So the past nine months of designing Glance have been a story of iteration…
Designing a piece of software to be intuitive and elegant is blood, sweat, tears, and a splash of carpal tunnel. There’s a hundred-and-one functions that you need, and it has to be well-organized, seem simple, be easy-to-use, and look good to boot. I’ve always felt it’s like cooking.
Out of all the projects I’ve designed for since starting as a UX designer (ooooh so long ago), Glance has proven the most difficult to design, mainly because there are no well-designed precedents for software in this area that are as complex as we’re shooting for. That, and the fact that the audience for Glance isn’t tech-savvy urbanites fooling around with a game. The audience is not just low on the tech-savvy scale, but they have genuine, understandable fear about using technology in their process. This is their research data, their lifeline, their everything. There’s no way they want to jeopardize that data in any way. So while there are many apps out there that give a nominal edge over an older technology, and that works for them to get new users, our app has to be so above and beyond, so friendly and unintimidating, so clear and understandable, that our audience will let go of the technologies they’ve been using for decades in order to take a chance on us.
Easy peezy. (not.)
It didn’t help that my iterations were consistently dozens and dozens of windows long, either. (I’m referring to all the little boxes you see in the pictures above.) I knew I was missing something, some clear path to guide the boat through the reefs. I had gone over many of the iterations with a large number of researchers, non-profits, and students, and they had all nodded along the way, but it wasn’t right. It wasn’t clear enough, I still had to explain too much, and there wasn’t enough surprised pleasure on their faces.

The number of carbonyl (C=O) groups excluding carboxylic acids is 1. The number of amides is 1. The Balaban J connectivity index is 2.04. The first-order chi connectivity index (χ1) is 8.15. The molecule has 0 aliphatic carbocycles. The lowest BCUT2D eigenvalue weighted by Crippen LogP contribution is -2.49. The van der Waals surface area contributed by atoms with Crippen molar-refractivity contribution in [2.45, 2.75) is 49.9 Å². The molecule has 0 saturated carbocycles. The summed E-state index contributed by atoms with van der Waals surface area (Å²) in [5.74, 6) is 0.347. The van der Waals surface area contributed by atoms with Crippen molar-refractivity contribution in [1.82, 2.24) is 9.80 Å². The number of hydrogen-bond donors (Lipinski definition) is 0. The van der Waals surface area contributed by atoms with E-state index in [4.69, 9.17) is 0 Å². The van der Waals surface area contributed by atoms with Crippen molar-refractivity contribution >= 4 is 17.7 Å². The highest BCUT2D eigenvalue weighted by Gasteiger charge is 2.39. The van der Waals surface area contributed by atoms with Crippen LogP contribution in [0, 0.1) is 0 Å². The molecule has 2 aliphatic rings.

Over the last few days though, a number of events came together to provide for a break:
1– I took a long break of a few weeks from even looking at the UI, and instead spent a great deal of time thinking about why I was doing this and where I wanted to put my energy in the project.
2– Necessity propelled me to design an official logo for Glance (we just joined the local Social Enterprise Greenhouse‘s mentoring program, and so we needed a logo for their site) which forced me to confront the questions of: Everything I can spend paragraphs articulating about what Glance is, how do I boil it down to a visual essence?
3– I read Apple’s IOS 7 design guidelines. Say what you will about it, those designers put an incredible amount of thought into the new design and how the visual and motion design reflects the information design. They got rid of a lot of the old useless crap like skeumorphism, but finally took the next step past flat UI into layered UI, which I had been hoping metro would do but didn’t. (For a great article on that, check out this article on PencilScoop.)
Between high-level priority and identity consideration, the pressures of a deadline, and relief from knowing I had more flexibility in how I wanted to design than I had in IOS 6, I had a few breakthroughs.
First off was the first draft of the logo and aesthetics:
And then, with those aesthetics and that abstract understanding of what Glance was about fresh in my mind, I put all my Illustrator files away, went to my little notebook, and started doodling UI flows.
You can’t see anything in that picture, I know. What, think I’d ruin the surprise now, before the app is out? Psssh.
But my point is that all of it simmered down to two scribbled flows and about ten UI windows each about the size of my thumbprint. The navigation structure, which had before been long and complex, the functionality which before had been like marbles all shoved in a box, had condensed after months of stewing and stirring into something which gave me that wonderful feeling of being “on to something”.
I couldn’t have gotten here if I had over-designed my first iterations. At last, the careful approach I took months ago paid off, by leaving myself still willing to make large changes!
I’m sure it’ll continue to evolve, and I’ll still get things wrong, but there’s little to compare in satisfaction with making an elegant solution for a complex problem.